There are certain items hunters always have in our pack, regardless of the length of the hunt. This includes an insulating layer, rain gear, game bags/kill kit, food, water, and anything else you may need to get through your day of hunting.
Then there are the optional items, which are selected based on the species you’re pursuing. For example, when I hunt mule deer, I always have a spotting scope and tripod in my pack. When bowhunting elk, I can almost always get away with using my 10X binoculars, even when glassing at a long distance. Hunters’ needs and wants also can vary greatly depending on their trophy standards or if they just want to be able to see animals farther away.
As far as overnight gear on these one-night trips, I take a minimalist approach. When hunting alone, I carry a KUIU Summit Star 1 tent that weighs little more than a pound. If hunting with a friend, I really enjoy my Big Agnes Copper Spur UL3. When sharing the weight with my partner, this setup yields only a pound-and-a-half in my pack.
A good sleeping bag is a must. Depending on the time of year, I carry my 0-degree bag, perfect for colder October and November hunts, or my 30-degree bag that I often use from summer into late September. Regardless of which bag I choose, it will add two to three pounds to my overnight kit. Another must: a quality sleeping pad that keeps the cold ground from robbing you of precious heat. Today’s high-end pads weigh from one to two pounds while providing 2.5 to 3.5 inches of insulated air mattress for comfort and warmth.
After a hefty, calorie-rich lunch at my rig, I forego cooking a hot meal that evening. I figure I can get by for 24 to 36 hours by eating granola and protein bars, which allows me to shave another pound or more off my load by leaving my stove at the truck.
Not needing cooking or camp water and just requiring drinking water, I leave the bigger pump or gravity-style water filter at home and instead carry a Katadyn BeFree water bottle. I just have to scoop water from the source and it’s filtered while I’m drinking. This system weighs only two ounces and shaves another half-pound from my pack. Another lightweight option is a Steripen, which uses UV rays to kill bad bacteria in any water container you choose.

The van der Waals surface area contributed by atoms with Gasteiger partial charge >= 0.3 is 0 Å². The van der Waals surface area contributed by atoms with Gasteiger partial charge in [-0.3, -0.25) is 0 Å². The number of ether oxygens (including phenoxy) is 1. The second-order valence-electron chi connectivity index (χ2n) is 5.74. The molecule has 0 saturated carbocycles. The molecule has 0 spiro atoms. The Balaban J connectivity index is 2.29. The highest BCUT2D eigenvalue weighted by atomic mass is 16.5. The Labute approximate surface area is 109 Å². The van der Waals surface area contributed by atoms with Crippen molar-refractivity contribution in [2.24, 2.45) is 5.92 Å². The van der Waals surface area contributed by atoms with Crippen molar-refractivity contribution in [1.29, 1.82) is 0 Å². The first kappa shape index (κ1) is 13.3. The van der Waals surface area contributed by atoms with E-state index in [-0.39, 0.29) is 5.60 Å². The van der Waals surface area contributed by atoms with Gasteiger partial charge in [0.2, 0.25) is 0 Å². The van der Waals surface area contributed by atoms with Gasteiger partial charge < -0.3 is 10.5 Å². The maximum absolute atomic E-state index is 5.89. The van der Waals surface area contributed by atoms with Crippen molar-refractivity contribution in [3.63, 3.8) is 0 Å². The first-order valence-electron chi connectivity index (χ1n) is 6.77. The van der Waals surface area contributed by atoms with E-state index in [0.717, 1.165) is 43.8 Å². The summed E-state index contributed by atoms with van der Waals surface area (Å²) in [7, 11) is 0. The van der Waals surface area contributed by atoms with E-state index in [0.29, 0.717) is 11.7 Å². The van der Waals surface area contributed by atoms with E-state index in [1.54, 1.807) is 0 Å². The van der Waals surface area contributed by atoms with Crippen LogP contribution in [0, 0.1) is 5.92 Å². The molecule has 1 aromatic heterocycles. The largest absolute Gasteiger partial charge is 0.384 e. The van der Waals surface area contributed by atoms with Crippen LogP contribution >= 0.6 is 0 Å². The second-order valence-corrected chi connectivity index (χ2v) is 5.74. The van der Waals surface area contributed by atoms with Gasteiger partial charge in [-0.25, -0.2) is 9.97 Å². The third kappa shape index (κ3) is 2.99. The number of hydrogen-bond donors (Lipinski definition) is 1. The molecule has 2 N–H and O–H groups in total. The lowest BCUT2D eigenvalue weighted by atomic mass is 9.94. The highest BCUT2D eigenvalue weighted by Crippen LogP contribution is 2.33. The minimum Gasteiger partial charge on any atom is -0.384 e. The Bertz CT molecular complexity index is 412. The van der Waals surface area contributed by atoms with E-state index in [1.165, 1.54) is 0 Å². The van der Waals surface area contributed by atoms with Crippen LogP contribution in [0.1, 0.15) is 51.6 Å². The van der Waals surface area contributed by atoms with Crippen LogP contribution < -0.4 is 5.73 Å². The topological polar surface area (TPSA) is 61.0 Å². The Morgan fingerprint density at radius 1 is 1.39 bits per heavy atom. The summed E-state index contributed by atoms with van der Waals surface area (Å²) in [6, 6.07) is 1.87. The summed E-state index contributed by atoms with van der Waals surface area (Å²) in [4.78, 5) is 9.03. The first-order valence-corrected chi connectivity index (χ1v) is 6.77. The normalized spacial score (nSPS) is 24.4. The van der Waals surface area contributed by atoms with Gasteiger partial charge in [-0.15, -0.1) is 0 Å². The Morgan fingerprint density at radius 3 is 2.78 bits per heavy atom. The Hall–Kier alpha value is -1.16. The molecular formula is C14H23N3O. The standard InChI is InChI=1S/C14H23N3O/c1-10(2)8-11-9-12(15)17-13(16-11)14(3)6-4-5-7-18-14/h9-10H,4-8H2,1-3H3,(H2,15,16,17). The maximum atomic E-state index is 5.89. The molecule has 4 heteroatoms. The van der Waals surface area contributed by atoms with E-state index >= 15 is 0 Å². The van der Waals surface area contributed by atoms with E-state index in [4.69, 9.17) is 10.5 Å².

PUTTING IT ALL TOGETHER
As I mentioned earlier, the rigors of an extended backpack hunt have been the demise of more than one tough guy in the mountains. I’ll even admit, in the past, I’ve struggled on these types of hunts. Packing heavy loads in steep terrain is physically demanding. Couple that with not sleeping well and living off backpack food and it’s easy to see why backpack hunting is hard.
To do any type of backpack hunt, even those short overnighters, you have to be willing to be a little uncomfortable. We all should be able to do that for a day or so. Taking this minimalist approach, you add only five to seven pounds to the weight of your daypack.
These short one-night trips serve as good training and offer needed preparation for extended excursions in the future. Little by little, these nights in the backcountry show you the value of being on the mountain longer and condition you to embrace the uncomfortable nature often encountered while backpacking. The experience of these short trips is invaluable, and your confidence will grow. Soon enough you’ll be thirsting for more.
Backpack hunting is truly an amazing experience. In my opinion, spending the day hunting, in no hurry with nothing to do but hunt, and surviving the elements is euphoria. And it’s a feeling that can be found regardless of the duration of your hunt. Hunting the mountains has become much more popular in recent years, and getting away from other hunters, especially on public land, can be difficult. That’s where tactics like the ones described in this article become supremely valuable. Putting yourself in position to spend more time during peak hours in the woods can be just what you need to set you apart from the competition.
The Essentials Gear Box.
Our editors have hand-picked these essential pieces of gear to make you a more successful hunter when you hit the game trails this season.